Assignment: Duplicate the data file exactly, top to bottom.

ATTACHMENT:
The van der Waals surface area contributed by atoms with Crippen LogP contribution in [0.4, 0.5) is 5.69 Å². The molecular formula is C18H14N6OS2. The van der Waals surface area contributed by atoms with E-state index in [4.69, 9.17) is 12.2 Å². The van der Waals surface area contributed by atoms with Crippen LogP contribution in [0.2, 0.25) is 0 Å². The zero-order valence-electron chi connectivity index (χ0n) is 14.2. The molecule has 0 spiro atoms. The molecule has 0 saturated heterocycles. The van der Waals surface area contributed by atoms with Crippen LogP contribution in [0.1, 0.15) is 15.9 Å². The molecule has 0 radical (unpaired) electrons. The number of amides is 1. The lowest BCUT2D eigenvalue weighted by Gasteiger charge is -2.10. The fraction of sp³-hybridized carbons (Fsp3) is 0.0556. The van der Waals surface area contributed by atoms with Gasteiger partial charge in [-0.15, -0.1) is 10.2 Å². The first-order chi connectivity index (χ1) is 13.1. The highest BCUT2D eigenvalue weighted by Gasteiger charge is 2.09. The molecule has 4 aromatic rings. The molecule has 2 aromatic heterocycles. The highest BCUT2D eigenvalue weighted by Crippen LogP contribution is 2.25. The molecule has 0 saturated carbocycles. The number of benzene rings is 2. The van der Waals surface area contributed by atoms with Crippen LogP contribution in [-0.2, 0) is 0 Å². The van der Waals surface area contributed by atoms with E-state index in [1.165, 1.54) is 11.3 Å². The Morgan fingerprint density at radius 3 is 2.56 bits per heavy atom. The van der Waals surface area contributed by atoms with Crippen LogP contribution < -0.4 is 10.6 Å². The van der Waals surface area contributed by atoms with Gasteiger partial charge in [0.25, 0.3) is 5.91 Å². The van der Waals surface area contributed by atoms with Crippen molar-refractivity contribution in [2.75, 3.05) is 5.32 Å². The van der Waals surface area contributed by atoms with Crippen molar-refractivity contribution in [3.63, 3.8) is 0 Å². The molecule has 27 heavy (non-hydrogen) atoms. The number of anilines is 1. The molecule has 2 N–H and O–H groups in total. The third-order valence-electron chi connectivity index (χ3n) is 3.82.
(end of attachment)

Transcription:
The van der Waals surface area contributed by atoms with Crippen LogP contribution in [0.4, 0.5) is 5.69 Å². The molecular formula is C18H14N6OS2. The van der Waals surface area contributed by atoms with E-state index in [4.69, 9.17) is 12.2 Å². The van der Waals surface area contributed by atoms with Crippen LogP contribution in [0.2, 0.25) is 0 Å². The zero-order valence-electron chi connectivity index (χ0n) is 14.2. The molecule has 0 spiro atoms. The molecule has 0 saturated heterocycles. The van der Waals surface area contributed by atoms with Crippen LogP contribution in [0.1, 0.15) is 15.9 Å². The molecule has 0 radical (unpaired) electrons. The number of amides is 1. The lowest BCUT2D eigenvalue weighted by Gasteiger charge is -2.10. The fraction of sp³-hybridized carbons (Fsp3) is 0.0556. The van der Waals surface area contributed by atoms with Gasteiger partial charge in [-0.15, -0.1) is 10.2 Å². The first-order chi connectivity index (χ1) is 13.1. The highest BCUT2D eigenvalue weighted by Gasteiger charge is 2.09. The molecule has 4 aromatic rings. The molecule has 2 aromatic heterocycles. The highest BCUT2D eigenvalue weighted by Crippen LogP contribution is 2.25. The molecule has 0 saturated carbocycles. The number of benzene rings is 2. The van der Waals surface area contributed by atoms with Crippen LogP contribution in [-0.2, 0) is 0 Å². The van der Waals surface area contributed by atoms with E-state index in [1.165, 1.54) is 11.3 Å². The Morgan fingerprint density at radius 3 is 2.56 bits per heavy atom. The van der Waals surface area contributed by atoms with Crippen LogP contribution < -0.4 is 10.6 Å². The van der Waals surface area contributed by atoms with Gasteiger partial charge in [0.25, 0.3) is 5.91 Å². The van der Waals surface area contributed by atoms with Crippen molar-refractivity contribution in [2.75, 3.05) is 5.32 Å². The van der Waals surface area contributed by atoms with Crippen molar-refractivity contribution in [3.63, 3.8) is 0 Å². The molecule has 27 heavy (non-hydrogen) atoms. The number of anilines is 1. The molecule has 2 N–H and O–H groups in total. The third-order valence-electron chi connectivity index (χ3n) is 3.82.